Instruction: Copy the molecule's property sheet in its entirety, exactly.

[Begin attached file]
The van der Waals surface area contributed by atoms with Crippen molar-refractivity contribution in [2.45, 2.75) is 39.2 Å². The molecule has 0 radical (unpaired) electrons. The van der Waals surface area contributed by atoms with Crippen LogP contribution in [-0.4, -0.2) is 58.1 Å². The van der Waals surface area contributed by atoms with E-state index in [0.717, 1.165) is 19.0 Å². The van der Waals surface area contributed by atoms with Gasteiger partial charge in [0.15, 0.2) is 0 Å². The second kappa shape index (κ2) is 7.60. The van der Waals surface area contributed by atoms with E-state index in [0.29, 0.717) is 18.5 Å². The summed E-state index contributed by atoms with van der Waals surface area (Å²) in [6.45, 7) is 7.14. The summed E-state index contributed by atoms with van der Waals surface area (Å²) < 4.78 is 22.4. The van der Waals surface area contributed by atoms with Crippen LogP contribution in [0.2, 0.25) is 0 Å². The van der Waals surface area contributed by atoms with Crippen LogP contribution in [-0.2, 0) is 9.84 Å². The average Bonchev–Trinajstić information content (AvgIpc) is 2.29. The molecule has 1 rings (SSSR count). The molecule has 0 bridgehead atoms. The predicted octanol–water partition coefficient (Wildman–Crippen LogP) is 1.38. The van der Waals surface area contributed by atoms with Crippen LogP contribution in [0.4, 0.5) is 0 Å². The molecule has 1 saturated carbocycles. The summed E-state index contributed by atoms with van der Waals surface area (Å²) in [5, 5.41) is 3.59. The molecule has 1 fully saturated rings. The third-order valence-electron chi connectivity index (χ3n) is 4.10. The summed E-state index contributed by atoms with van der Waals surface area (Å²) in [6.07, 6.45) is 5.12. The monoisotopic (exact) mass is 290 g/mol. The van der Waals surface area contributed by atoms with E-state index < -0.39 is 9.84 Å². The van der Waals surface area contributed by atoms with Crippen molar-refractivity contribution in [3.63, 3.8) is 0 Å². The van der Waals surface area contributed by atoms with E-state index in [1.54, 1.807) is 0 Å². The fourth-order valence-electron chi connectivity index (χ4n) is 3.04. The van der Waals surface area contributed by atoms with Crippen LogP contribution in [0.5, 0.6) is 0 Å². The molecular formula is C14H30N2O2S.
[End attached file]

The van der Waals surface area contributed by atoms with Crippen molar-refractivity contribution in [2.45, 2.75) is 39.2 Å². The molecule has 0 radical (unpaired) electrons. The van der Waals surface area contributed by atoms with Crippen LogP contribution in [-0.4, -0.2) is 58.1 Å². The van der Waals surface area contributed by atoms with E-state index in [0.717, 1.165) is 19.0 Å². The van der Waals surface area contributed by atoms with Gasteiger partial charge in [0.15, 0.2) is 0 Å². The second kappa shape index (κ2) is 7.60. The van der Waals surface area contributed by atoms with E-state index in [0.29, 0.717) is 18.5 Å². The summed E-state index contributed by atoms with van der Waals surface area (Å²) in [6.45, 7) is 7.14. The summed E-state index contributed by atoms with van der Waals surface area (Å²) < 4.78 is 22.4. The van der Waals surface area contributed by atoms with Crippen LogP contribution in [0.2, 0.25) is 0 Å². The van der Waals surface area contributed by atoms with Crippen LogP contribution in [-0.2, 0) is 9.84 Å². The average Bonchev–Trinajstić information content (AvgIpc) is 2.29. The molecule has 1 rings (SSSR count). The molecule has 0 bridgehead atoms. The predicted octanol–water partition coefficient (Wildman–Crippen LogP) is 1.38. The van der Waals surface area contributed by atoms with Crippen LogP contribution in [0.4, 0.5) is 0 Å². The molecule has 1 saturated carbocycles. The summed E-state index contributed by atoms with van der Waals surface area (Å²) in [5, 5.41) is 3.59. The molecule has 1 fully saturated rings. The third-order valence-electron chi connectivity index (χ3n) is 4.10. The summed E-state index contributed by atoms with van der Waals surface area (Å²) in [6.07, 6.45) is 5.12. The monoisotopic (exact) mass is 290 g/mol. The van der Waals surface area contributed by atoms with E-state index < -0.39 is 9.84 Å². The van der Waals surface area contributed by atoms with Crippen molar-refractivity contribution in [3.63, 3.8) is 0 Å². The van der Waals surface area contributed by atoms with E-state index in [1.54, 1.807) is 0 Å². The fourth-order valence-electron chi connectivity index (χ4n) is 3.04. The van der Waals surface area contributed by atoms with Crippen LogP contribution in [0.5, 0.6) is 0 Å². The molecular formula is C14H30N2O2S.